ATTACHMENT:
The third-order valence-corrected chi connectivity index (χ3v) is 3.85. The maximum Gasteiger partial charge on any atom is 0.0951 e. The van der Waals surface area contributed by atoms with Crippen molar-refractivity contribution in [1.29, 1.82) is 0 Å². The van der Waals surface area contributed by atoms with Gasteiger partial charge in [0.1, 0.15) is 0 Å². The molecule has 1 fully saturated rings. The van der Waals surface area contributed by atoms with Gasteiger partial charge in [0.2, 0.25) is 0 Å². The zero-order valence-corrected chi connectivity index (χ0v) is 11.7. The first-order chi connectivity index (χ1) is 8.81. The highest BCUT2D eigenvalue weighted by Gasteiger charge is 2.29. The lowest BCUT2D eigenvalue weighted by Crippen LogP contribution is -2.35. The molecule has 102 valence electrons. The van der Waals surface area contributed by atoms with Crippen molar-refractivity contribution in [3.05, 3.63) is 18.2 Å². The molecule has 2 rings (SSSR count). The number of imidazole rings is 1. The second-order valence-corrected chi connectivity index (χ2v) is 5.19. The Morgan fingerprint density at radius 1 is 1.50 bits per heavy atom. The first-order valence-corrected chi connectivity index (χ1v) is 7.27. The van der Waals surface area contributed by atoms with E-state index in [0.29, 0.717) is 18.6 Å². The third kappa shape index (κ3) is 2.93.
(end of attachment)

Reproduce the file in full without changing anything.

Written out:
The third-order valence-corrected chi connectivity index (χ3v) is 3.85. The maximum Gasteiger partial charge on any atom is 0.0951 e. The van der Waals surface area contributed by atoms with Crippen molar-refractivity contribution in [1.29, 1.82) is 0 Å². The van der Waals surface area contributed by atoms with Gasteiger partial charge in [0.1, 0.15) is 0 Å². The molecule has 1 fully saturated rings. The van der Waals surface area contributed by atoms with Gasteiger partial charge in [0.2, 0.25) is 0 Å². The zero-order valence-corrected chi connectivity index (χ0v) is 11.7. The first-order chi connectivity index (χ1) is 8.81. The highest BCUT2D eigenvalue weighted by Gasteiger charge is 2.29. The lowest BCUT2D eigenvalue weighted by Crippen LogP contribution is -2.35. The molecule has 102 valence electrons. The van der Waals surface area contributed by atoms with Crippen molar-refractivity contribution in [3.05, 3.63) is 18.2 Å². The molecule has 2 rings (SSSR count). The number of imidazole rings is 1. The second-order valence-corrected chi connectivity index (χ2v) is 5.19. The Morgan fingerprint density at radius 1 is 1.50 bits per heavy atom. The first-order valence-corrected chi connectivity index (χ1v) is 7.27. The van der Waals surface area contributed by atoms with E-state index in [0.29, 0.717) is 18.6 Å². The third kappa shape index (κ3) is 2.93.